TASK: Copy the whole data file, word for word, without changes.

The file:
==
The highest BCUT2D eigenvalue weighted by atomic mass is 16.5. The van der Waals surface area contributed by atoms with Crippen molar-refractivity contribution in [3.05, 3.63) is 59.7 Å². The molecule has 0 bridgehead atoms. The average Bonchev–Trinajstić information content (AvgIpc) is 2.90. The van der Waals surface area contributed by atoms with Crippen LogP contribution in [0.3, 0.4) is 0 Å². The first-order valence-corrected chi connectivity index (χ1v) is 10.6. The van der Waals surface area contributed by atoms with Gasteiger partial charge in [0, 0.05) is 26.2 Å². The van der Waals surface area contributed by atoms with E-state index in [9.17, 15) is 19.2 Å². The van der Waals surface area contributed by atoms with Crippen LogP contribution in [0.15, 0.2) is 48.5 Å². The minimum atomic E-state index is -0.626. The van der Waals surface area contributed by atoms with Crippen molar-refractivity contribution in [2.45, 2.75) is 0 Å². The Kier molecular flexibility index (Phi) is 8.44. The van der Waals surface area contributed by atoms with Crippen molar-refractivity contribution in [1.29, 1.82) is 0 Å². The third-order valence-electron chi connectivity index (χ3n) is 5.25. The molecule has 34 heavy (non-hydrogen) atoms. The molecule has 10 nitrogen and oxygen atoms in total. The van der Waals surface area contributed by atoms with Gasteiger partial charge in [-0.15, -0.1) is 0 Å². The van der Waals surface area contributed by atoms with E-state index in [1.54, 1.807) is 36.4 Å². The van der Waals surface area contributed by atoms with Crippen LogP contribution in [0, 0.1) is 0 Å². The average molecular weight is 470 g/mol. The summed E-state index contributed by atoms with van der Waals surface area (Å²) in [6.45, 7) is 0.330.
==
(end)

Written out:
The highest BCUT2D eigenvalue weighted by atomic mass is 16.5. The van der Waals surface area contributed by atoms with Crippen molar-refractivity contribution in [3.05, 3.63) is 59.7 Å². The molecule has 0 bridgehead atoms. The average Bonchev–Trinajstić information content (AvgIpc) is 2.90. The van der Waals surface area contributed by atoms with Crippen LogP contribution in [0.3, 0.4) is 0 Å². The first-order valence-corrected chi connectivity index (χ1v) is 10.6. The van der Waals surface area contributed by atoms with Gasteiger partial charge in [0, 0.05) is 26.2 Å². The van der Waals surface area contributed by atoms with E-state index in [9.17, 15) is 19.2 Å². The van der Waals surface area contributed by atoms with Crippen LogP contribution in [0.15, 0.2) is 48.5 Å². The minimum atomic E-state index is -0.626. The van der Waals surface area contributed by atoms with Crippen molar-refractivity contribution in [2.45, 2.75) is 0 Å². The Kier molecular flexibility index (Phi) is 8.44. The van der Waals surface area contributed by atoms with Crippen molar-refractivity contribution in [1.29, 1.82) is 0 Å². The third-order valence-electron chi connectivity index (χ3n) is 5.25. The molecule has 34 heavy (non-hydrogen) atoms. The molecule has 10 nitrogen and oxygen atoms in total. The van der Waals surface area contributed by atoms with Gasteiger partial charge in [-0.15, -0.1) is 0 Å². The van der Waals surface area contributed by atoms with E-state index in [1.54, 1.807) is 36.4 Å². The van der Waals surface area contributed by atoms with Crippen LogP contribution in [0, 0.1) is 0 Å². The average molecular weight is 470 g/mol. The summed E-state index contributed by atoms with van der Waals surface area (Å²) in [6.45, 7) is 0.330.